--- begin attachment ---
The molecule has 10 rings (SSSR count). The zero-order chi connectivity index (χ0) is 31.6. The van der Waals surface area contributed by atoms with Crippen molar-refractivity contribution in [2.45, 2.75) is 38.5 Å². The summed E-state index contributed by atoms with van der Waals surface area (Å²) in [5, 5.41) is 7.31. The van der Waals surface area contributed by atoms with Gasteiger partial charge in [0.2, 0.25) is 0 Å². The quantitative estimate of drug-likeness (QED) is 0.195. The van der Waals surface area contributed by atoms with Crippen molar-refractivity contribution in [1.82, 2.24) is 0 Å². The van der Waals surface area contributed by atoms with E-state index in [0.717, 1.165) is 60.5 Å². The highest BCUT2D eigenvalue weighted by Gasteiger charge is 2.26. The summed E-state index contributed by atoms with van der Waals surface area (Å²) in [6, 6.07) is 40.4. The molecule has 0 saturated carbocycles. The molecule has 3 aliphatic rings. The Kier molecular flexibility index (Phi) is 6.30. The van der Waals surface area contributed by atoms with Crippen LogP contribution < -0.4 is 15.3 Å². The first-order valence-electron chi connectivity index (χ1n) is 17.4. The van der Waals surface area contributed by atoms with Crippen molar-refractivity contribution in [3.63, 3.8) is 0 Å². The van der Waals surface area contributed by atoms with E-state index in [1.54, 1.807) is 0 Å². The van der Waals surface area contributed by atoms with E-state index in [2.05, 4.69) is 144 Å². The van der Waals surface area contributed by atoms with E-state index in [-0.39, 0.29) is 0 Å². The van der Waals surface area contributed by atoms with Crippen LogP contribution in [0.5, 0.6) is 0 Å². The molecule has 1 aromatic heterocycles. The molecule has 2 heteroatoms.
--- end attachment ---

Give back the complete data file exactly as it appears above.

The molecule has 10 rings (SSSR count). The zero-order chi connectivity index (χ0) is 31.6. The van der Waals surface area contributed by atoms with Crippen molar-refractivity contribution in [2.45, 2.75) is 38.5 Å². The summed E-state index contributed by atoms with van der Waals surface area (Å²) in [5, 5.41) is 7.31. The van der Waals surface area contributed by atoms with Gasteiger partial charge in [0.2, 0.25) is 0 Å². The quantitative estimate of drug-likeness (QED) is 0.195. The van der Waals surface area contributed by atoms with Crippen molar-refractivity contribution in [1.82, 2.24) is 0 Å². The van der Waals surface area contributed by atoms with E-state index in [0.717, 1.165) is 60.5 Å². The highest BCUT2D eigenvalue weighted by Gasteiger charge is 2.26. The summed E-state index contributed by atoms with van der Waals surface area (Å²) in [6, 6.07) is 40.4. The molecule has 0 saturated carbocycles. The molecule has 3 aliphatic rings. The Kier molecular flexibility index (Phi) is 6.30. The van der Waals surface area contributed by atoms with Crippen LogP contribution < -0.4 is 15.3 Å². The first-order valence-electron chi connectivity index (χ1n) is 17.4. The van der Waals surface area contributed by atoms with Crippen molar-refractivity contribution in [3.63, 3.8) is 0 Å². The van der Waals surface area contributed by atoms with E-state index in [1.54, 1.807) is 0 Å². The van der Waals surface area contributed by atoms with E-state index in [2.05, 4.69) is 144 Å². The van der Waals surface area contributed by atoms with E-state index in [-0.39, 0.29) is 0 Å². The van der Waals surface area contributed by atoms with Crippen LogP contribution in [0.5, 0.6) is 0 Å². The molecule has 1 aromatic heterocycles. The molecule has 2 heteroatoms.